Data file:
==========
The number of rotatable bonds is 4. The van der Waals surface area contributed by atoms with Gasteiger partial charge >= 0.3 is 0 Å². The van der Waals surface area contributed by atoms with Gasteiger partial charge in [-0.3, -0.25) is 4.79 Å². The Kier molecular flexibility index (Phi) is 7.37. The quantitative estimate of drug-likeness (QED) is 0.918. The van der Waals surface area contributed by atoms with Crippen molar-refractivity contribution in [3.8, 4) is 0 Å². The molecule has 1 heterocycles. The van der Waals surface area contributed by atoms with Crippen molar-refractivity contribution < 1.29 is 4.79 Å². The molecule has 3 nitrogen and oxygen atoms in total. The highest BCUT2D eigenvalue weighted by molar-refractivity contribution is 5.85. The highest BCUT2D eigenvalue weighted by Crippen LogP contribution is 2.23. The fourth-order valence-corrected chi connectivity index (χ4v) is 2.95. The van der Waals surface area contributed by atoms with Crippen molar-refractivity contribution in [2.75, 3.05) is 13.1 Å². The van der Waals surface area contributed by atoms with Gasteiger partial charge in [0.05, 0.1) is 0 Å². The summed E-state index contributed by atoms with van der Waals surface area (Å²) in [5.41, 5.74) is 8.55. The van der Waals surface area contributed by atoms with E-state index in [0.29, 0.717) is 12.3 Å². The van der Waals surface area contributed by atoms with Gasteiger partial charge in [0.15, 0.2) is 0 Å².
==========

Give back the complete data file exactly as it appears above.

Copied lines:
The number of rotatable bonds is 4. The van der Waals surface area contributed by atoms with Gasteiger partial charge >= 0.3 is 0 Å². The van der Waals surface area contributed by atoms with Gasteiger partial charge in [-0.3, -0.25) is 4.79 Å². The Kier molecular flexibility index (Phi) is 7.37. The quantitative estimate of drug-likeness (QED) is 0.918. The van der Waals surface area contributed by atoms with Crippen molar-refractivity contribution in [3.8, 4) is 0 Å². The molecule has 1 heterocycles. The van der Waals surface area contributed by atoms with Crippen molar-refractivity contribution < 1.29 is 4.79 Å². The molecule has 3 nitrogen and oxygen atoms in total. The highest BCUT2D eigenvalue weighted by molar-refractivity contribution is 5.85. The highest BCUT2D eigenvalue weighted by Crippen LogP contribution is 2.23. The fourth-order valence-corrected chi connectivity index (χ4v) is 2.95. The van der Waals surface area contributed by atoms with Crippen molar-refractivity contribution in [2.75, 3.05) is 13.1 Å². The van der Waals surface area contributed by atoms with Gasteiger partial charge in [0.05, 0.1) is 0 Å². The summed E-state index contributed by atoms with van der Waals surface area (Å²) in [5.41, 5.74) is 8.55. The van der Waals surface area contributed by atoms with E-state index in [0.29, 0.717) is 12.3 Å². The van der Waals surface area contributed by atoms with Gasteiger partial charge in [0.15, 0.2) is 0 Å².